So they watched Him, and sent spies who pretended to be righteous, that they might seize on His words, in order to deliver Him to the power and the authority of the governor. Then they asked Him, saying, “Teacher, we know that You say and teach rightly, and You do not show personal favoritism, but teach the way of God in truth: Is it lawful for us to pay taxes to Caesar or not?” But He perceived their craftiness, and said to them, “Why do you test Me? Show Me a denarius. Whose image and inscription does it have?” They answered and said, “Caesar’s.” And He said to them, “Render therefore to Caesar the things that are Caesar’s, and to God the things that are God’s.” But they could not catch Him in His words in the presence of the people. And they marveled at His answer and kept silent.
Romans 13:1-7 NKJV
Let every soul be subject to the governing authorities. For there is no authority except from God, and the authorities that exist are appointed by God. Therefore whoever resists the authority resists the ordinance of God, and those who resist will bring judgment on themselves. For rulers are not a terror to good works, but to evil. Do you want to be unafraid of the authority? Do what is good, and you will have praise from the same. For he is God’s minister to you for good. But if you do evil, be afraid; for he does not bear the sword in vain; for he is God’s minister, an avenger to execute wrath on him who practices evil. Therefore you must be subject, not only because of wrath but also for conscience’ sake. For because of this you also pay taxes, for they are God’s ministers attending continually to this very thing. Render therefore to all their due: taxes to whom taxes are due, customs to whom customs, fear to whom fear, honor to whom honor.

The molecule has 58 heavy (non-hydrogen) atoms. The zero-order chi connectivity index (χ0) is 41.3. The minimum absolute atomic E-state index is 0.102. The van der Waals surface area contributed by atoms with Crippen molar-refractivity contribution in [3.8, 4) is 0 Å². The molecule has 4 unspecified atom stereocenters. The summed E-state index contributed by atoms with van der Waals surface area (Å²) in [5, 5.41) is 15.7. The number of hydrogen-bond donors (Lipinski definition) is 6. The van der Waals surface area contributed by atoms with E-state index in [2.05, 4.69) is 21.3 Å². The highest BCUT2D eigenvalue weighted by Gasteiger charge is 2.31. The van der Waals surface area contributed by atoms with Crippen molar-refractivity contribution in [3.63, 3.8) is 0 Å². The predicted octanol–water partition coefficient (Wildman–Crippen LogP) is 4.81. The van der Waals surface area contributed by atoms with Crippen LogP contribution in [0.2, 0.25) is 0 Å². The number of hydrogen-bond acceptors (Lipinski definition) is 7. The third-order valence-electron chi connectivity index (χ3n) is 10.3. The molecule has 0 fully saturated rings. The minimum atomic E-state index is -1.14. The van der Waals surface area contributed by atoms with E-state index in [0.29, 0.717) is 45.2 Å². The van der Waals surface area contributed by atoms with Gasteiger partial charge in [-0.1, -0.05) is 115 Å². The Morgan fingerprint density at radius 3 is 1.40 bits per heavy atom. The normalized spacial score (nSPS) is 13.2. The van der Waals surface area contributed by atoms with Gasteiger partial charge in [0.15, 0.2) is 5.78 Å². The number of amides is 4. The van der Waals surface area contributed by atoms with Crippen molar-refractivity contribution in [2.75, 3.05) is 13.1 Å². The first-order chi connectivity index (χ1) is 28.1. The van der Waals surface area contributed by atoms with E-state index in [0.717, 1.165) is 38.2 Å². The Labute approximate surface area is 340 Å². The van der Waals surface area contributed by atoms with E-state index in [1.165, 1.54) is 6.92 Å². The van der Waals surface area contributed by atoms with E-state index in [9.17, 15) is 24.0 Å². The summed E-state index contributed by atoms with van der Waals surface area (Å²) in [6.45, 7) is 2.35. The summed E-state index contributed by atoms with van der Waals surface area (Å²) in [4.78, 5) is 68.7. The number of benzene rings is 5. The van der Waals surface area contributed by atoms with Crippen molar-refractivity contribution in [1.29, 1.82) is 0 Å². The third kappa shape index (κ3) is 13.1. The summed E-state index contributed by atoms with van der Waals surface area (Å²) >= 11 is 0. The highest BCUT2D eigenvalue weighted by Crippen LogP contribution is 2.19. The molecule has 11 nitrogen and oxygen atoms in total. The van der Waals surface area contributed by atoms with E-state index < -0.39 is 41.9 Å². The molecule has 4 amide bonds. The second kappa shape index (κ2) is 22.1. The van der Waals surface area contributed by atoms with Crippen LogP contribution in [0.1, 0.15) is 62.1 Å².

Lord Jesus, it so amazing that I am made in the image of God—and so challenging. You are the Creator, so You made me creative. You are loving, so You gave people the ability to give and receive love. You are truth, so gave each of us a deep desire to know the truth of things. You have high and blessed purpose, so You installed in each of us the desire to be significant, to live significant lives, to make a difference in this world. Lord, help me live up to the image stamped on my heart—Your image, O God! Wonder of wonders! Alleluia!
O to Be Like Thee
Words: Thomas O. Chilslm; Music: William J. Kirkpatrick
1. Oh! to be like Thee, blessed Redeemer,
This is my constant longing and prayer;
Gladly I’ll forfeit all of earth’s treasures,
Jesus, Thy perfect likeness to wear.
Oh! to be like Thee, oh! to be like Thee,
Blessed Redeemer, pure as Thou art;
Come in Thy sweetness, come in Thy fullness;
Stamp Thine own image deep on my heart.
2. Oh! to be like Thee, full of compassion,
Loving, forgiving, tender and kind,
Helping the helpless, cheering the fainting,
Seeking the wand’ring sinner to find.
3. Oh! to be like Thee, lowly in spirit,
Holy and harmless, patient and brave;
Meekly enduring cruel reproaches,
Willing to suffer, others to save.
4. Oh! to be like Thee, Lord, I am coming,
Now to receive th’ anointing divine;
All that I am and have I am bringing,
Lord, from this moment all shall be Thine.
5. Oh! to be like Thee, while I am pleading,
Pour out Thy Spirit, fill with Thy love,
Make me a temple meet for Thy dwelling,
Fit me for life and Heaven above.
© 2018 Stephen R. Phifer All Rights Reserved